Hmm. Going through Penn. libraries, I hit Jersey Shore--and thought maybe I'd been mishearing Billy Joel's Allentown. I assumed he meant they went down to Atlantic City or elsewhere on the New Jersey shoreline for weekends, not to a nearby town. But, after a little checking: Nope, it was "the Jersey shore"...
After the vendor demo of Summon yesterday, I think that Summon is above the competition in the discovery market. However, I now utterly resent the product because of the aggressive and argumentative sales rep.
Do you host web -inars, -casts, conferences, or other virtual discussion thingies? What do you use? Does your library/campus have a platform? Are there good free ones out there? If you have a paid one, would you let an outsider use it for free? (one of the groups I chair has decided to try to hold a virtual discussion, but have no idea how to host
So, are any LSWers testing the waters of patron driven acquisition of e-books? If so, are you wadding or swimming? What parameters did you use for your profile(s). Our pilot profile was post 2008 publication, no obvious textbooks, and from 15 "primary" academic publishers. But, we're getting ready to analyze usage and change things a bit.
Tried to help a student with MRI+, some business/marketing database. Totally flummoxed. Couldn't even really get to where I could see where one would input anything, nor deduce how to navigate around the interface. Feel like a goober.
I need some insight as a new librarian. I know I'm supposed to be working toward getting published, but I don't know where to start. How did you all get started? Was it something that evolved organically or did you decide to write something specifically to pursue publication? I need some inspiration and direction, so whatever insight is great.
a prof just told me that one of her students says she has a $20 app on her iPhone that gives her access to more fulltext journals than she can get through our library. Sounds sketchy to me. Has anybody heard of this? I don't have the name of the app, but the professor is going to ask the student.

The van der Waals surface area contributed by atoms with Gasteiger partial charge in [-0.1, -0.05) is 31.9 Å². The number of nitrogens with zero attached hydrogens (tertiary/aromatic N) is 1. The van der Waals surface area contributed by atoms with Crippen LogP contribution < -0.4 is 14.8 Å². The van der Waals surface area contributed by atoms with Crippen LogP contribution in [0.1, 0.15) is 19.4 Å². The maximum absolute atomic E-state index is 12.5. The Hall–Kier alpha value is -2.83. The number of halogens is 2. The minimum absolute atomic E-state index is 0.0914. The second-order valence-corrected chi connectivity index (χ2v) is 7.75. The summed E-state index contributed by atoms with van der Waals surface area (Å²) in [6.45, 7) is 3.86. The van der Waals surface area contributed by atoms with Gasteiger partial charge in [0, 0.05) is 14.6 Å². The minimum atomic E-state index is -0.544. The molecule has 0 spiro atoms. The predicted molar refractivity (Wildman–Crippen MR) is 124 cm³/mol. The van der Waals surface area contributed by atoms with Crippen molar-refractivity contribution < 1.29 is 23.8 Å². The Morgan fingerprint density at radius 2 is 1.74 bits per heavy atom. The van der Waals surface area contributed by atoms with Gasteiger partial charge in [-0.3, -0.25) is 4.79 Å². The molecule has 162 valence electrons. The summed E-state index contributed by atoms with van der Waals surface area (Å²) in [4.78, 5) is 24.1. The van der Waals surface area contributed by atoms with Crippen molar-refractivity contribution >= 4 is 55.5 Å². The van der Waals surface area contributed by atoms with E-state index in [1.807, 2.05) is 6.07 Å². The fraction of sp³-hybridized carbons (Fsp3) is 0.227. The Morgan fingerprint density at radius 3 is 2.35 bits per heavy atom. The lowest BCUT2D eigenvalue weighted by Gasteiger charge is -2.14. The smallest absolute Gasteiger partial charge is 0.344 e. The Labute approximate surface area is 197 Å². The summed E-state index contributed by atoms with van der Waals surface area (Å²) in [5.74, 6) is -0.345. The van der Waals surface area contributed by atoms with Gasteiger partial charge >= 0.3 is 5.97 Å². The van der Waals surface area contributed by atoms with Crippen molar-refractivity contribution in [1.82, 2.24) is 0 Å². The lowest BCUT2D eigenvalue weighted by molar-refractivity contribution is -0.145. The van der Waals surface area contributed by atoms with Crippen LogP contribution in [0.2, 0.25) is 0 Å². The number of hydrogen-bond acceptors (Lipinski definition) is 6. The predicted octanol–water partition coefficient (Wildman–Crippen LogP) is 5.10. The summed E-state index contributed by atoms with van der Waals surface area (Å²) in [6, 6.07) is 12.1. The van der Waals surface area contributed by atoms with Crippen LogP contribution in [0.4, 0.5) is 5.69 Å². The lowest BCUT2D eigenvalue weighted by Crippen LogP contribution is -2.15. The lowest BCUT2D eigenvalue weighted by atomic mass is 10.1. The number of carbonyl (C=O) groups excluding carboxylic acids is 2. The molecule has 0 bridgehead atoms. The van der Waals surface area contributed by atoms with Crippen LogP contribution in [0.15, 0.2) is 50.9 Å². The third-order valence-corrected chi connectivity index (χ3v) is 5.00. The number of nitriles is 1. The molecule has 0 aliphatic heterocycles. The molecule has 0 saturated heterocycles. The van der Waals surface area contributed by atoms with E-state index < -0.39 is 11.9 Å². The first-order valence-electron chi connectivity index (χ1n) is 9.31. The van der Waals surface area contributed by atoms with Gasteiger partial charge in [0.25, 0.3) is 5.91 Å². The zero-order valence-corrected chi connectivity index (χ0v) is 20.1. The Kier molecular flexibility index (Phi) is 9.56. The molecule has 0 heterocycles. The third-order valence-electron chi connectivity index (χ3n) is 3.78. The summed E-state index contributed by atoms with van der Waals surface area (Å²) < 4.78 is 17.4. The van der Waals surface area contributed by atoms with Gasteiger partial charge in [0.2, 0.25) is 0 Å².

Anyone want to do my homework for me? Looking for articles on the value of decluttering library websites (esp. academic library websites). I find bunches mentioning it in passing or taking it for granted; would love something more detailed explaining/illustrating the why of it. (Non-library focused papers won't sufficiently help my cause alas.)
Here's why I don't think the Textbook Rebellion approach http://bit.ly/gj9BXb would work for scholarly journals. The users don't pay for it out of the pocket. It's all free from their perspective. It's a lot different when your credit card bill shows up with $1.000 in textbook purchases. Now you want to get involved.
I leave Philosophy of Librarianship to others with greater minds to work out :) But basically customer service and informed guess work in the face of the future might feature;) Developments in the Legal Field? I think I have an angle on that. Other Big Thoughts? Hmm...
what is this sense of entitlement? When I was a student I had to buy all my textbooks. So you can only check it out for an hour... or a week... why is this not an awesome service the library is providing so you don't have to purchase every textbook for your classes? Why is this something that is annoying and not good enough for you? *rant over*
Creative brains of the LSW! If you could repurpose/redesign an area of your library space for any purpose and any way you wanted, what would you do? Trying to get my thinking-about-creative-uses-for-our-space juices flowing.